Behold, the first custom-moldable hiking boot.
Behold, the first custom-moldable hiking boot. (Photo: Jakob Schiller)
Gear Guy

First Look: Tecnica’s New Custom-Moldable Forge Hiking Boots

The well-known ski company now makes specialty trail shoes, too

Behold, the first custom-moldable hiking boot.

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I just got my hands on Tecnica’s new Forge boot ($250 to $270) at this week’s Outdoor Retailer. These boots, which launch in specialty retailers next spring, are the world’s first custom-moldable hikers: The retailer fits them to your feet before you walk out the door. Tecnica’s goal is to cut break-in time to zero using similar technology to what has existed in the ski world for a long time.

The fit process starts with custom-moldable footbeds that the retailer heats up to 180 degrees using a custom machine. (Tecnica expects to launch with about 50 to 60 retailers across the country and will provide these machines to each of them.) Once the footbeds are hot, they’re placed on the bottom of the customer’s feet, which are then placed in balloon-like compression bags that squeeze the footbeds into the right mold. Custom footbeds aren’t new, of course, but they’re an important part of the fit process.

The custom-molding process.
The custom-molding process. (Jakob Schiller)

Next—and this is the innovative bit—the same machine is used to heat up thermo-moldable sections that sit on top of the leather or synthetic uppers and distinctly wrap around the heel, ankle, and arch of the boots. The customer places her foot and custom footbed in the boot, and the same compression bag system molds the entire boot. The whole process takes about 20 minutes.

After this process, I could see the way the boots had conformed to the contours of my ankles and arches. Thanks to the wrapped cuff (as opposed to a traditional tongue cuff), plus self-locking laces that were easy to cinch down, I had the boots snug around my feet in under a minute.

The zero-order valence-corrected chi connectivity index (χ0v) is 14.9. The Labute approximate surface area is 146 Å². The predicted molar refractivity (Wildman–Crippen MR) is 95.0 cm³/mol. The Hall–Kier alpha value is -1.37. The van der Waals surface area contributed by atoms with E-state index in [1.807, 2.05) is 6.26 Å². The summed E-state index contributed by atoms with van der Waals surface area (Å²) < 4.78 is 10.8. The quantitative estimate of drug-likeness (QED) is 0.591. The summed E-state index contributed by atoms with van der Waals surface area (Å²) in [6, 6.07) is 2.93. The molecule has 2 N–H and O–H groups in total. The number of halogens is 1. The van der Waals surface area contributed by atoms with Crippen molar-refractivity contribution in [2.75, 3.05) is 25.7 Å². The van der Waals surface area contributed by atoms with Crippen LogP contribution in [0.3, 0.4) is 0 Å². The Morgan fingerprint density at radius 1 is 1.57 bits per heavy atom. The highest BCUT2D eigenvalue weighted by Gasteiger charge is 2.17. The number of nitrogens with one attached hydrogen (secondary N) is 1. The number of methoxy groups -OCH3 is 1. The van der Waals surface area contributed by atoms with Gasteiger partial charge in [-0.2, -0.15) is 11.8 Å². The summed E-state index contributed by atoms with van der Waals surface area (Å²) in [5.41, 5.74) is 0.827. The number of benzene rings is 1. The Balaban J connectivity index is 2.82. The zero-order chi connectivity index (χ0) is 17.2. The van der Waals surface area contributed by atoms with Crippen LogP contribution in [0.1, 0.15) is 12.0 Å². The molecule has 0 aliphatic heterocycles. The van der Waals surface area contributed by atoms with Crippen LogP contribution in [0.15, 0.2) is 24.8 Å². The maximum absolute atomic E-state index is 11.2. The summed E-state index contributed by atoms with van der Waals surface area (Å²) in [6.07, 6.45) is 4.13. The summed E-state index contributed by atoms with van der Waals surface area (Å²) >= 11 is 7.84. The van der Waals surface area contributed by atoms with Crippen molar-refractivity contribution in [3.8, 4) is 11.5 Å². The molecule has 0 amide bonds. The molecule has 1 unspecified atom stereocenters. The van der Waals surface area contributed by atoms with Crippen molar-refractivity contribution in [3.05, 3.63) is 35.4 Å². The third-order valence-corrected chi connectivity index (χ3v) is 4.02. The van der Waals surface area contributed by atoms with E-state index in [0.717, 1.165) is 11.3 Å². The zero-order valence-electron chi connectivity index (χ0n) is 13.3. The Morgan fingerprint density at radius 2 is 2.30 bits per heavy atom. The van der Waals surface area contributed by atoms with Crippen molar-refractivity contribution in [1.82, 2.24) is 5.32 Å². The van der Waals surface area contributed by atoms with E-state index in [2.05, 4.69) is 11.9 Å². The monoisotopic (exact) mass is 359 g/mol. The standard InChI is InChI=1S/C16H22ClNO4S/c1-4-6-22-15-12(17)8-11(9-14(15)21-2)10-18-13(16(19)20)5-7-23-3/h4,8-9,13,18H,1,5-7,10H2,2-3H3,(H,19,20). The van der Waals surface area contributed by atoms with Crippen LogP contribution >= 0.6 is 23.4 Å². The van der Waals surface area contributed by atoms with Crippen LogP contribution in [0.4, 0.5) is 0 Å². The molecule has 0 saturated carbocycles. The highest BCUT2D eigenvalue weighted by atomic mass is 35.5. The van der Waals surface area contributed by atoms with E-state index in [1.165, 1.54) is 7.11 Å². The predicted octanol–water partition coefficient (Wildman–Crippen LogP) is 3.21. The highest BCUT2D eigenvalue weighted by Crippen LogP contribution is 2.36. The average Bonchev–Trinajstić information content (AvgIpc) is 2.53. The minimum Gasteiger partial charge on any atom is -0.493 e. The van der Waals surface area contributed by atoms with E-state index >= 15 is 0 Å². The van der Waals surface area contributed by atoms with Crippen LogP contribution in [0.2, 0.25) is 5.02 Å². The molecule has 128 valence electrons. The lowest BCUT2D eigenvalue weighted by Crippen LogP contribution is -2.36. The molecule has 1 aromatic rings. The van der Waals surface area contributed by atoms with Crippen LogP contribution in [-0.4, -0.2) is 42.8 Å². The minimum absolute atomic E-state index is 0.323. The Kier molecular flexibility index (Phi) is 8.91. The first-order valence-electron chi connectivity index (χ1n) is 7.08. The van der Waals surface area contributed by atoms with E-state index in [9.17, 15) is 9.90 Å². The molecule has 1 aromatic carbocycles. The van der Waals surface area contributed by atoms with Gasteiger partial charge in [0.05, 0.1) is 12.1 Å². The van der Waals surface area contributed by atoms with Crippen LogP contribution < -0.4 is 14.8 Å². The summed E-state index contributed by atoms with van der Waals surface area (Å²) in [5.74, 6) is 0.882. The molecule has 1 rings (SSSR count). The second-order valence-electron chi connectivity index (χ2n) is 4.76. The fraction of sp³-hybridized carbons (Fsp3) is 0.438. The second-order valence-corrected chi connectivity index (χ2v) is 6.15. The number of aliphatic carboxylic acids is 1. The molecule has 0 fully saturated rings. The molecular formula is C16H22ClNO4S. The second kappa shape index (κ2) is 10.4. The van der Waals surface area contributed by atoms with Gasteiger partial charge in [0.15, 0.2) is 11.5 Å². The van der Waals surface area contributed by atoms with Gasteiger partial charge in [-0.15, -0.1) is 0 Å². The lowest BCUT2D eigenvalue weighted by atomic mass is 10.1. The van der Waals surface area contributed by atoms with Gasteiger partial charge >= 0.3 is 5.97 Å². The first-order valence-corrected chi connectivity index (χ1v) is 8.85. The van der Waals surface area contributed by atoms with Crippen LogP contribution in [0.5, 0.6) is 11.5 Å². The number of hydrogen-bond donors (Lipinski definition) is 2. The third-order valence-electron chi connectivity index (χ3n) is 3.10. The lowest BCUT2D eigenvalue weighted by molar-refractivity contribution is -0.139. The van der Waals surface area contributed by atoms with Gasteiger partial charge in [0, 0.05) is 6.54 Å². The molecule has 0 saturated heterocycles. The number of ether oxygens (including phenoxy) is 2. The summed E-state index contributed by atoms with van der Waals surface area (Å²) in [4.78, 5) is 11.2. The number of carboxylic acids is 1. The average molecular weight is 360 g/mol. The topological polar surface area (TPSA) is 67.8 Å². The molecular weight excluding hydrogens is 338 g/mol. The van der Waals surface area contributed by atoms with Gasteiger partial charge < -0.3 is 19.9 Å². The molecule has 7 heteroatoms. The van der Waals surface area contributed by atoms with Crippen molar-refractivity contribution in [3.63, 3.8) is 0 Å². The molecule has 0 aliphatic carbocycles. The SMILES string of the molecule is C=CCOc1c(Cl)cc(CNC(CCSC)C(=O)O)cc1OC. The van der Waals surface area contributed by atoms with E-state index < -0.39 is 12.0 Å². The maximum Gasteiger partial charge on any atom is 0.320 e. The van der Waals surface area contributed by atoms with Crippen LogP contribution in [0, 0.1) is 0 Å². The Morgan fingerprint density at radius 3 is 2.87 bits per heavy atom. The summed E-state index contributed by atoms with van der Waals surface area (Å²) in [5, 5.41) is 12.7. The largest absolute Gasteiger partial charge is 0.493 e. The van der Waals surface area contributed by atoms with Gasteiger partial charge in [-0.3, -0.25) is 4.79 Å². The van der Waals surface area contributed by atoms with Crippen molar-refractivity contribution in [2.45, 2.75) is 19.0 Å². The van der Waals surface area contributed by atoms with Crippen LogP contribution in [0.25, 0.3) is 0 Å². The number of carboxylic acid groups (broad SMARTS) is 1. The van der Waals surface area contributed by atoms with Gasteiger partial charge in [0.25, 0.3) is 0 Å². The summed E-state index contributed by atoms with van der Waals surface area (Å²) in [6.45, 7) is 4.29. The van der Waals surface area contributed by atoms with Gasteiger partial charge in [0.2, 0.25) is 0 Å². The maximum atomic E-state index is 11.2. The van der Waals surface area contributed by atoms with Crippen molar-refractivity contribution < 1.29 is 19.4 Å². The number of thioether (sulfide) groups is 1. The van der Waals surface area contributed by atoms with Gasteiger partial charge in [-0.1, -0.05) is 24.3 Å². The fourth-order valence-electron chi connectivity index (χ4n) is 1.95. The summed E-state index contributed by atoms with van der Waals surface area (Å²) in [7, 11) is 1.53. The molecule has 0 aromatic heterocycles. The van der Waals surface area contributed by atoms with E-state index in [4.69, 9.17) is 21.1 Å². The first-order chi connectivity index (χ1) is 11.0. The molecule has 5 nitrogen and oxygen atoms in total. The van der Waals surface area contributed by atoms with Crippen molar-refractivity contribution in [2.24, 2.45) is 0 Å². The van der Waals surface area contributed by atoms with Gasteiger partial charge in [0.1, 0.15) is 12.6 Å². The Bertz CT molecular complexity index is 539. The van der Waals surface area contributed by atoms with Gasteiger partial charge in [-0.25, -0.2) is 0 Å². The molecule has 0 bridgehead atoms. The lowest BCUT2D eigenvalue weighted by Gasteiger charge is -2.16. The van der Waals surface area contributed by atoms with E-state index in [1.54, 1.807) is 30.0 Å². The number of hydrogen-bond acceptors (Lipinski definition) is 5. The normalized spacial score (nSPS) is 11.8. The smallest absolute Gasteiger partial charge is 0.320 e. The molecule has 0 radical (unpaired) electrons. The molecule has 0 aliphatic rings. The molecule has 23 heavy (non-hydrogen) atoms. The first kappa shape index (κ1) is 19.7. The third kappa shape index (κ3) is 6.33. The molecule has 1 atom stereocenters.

I wanted to do a mini-test of the boots, so some other Outside editors and I walked out of Outdoor Retailer with them, jumped in an Uber, and headed to Grandeur Peak in the Wasatch Mountains outside Salt Lake City. Grandeur is one of the smaller peaks, but the trail goes straight up and gains nearly 3,000 feet of elevation in just under three miles.

Hiking the foothills of Salt Lake City.
Hiking the foothills of Salt Lake City. (Jakob Schiller)

After about an hour of steady uphill climbing, my feet were nearly soaked—the boots have a Gore-Tex liner and temps were in the high 80s—but there were absolutely no hot spots and my feet hadn’t slipped around once. I was legitimately impressed since the Forge is a medium-stiff, high-top boot meant for burly terrain, and everything else I’ve ever tested in this category needed dozens of miles to get to a point where I had zero discomfort. The front of the boots were wide enough that I could wiggle my toes, but my heel and ankle stayed locked. I was also glad to have the Vibram soles, which Tecnica helped design with pliable, oversize lugs that hold onto both crumbly and rocky terrain.

The only downside of these boots is the $250 entry point, which is not unheard of but still quite steep for a hiker. The leather boot we tested is $250, and the synthetic model is $270, while many of the boots we recommend in our Buyer’s Guide fall in the $125 to $200 price range.

These boots are not going to be for everyoneI don’t recommend them for the casual weekend outing. Tecnica is targeting serious hikers who put a premium on fit and want to invest in a boot they can wear for lots and lots of miles. I also suspect the company will roll out several iterations of this technology down the road, some of which will be less expensive. I wouldn’t be surprised if we saw copycats, too.

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Lead Photo: Jakob Schiller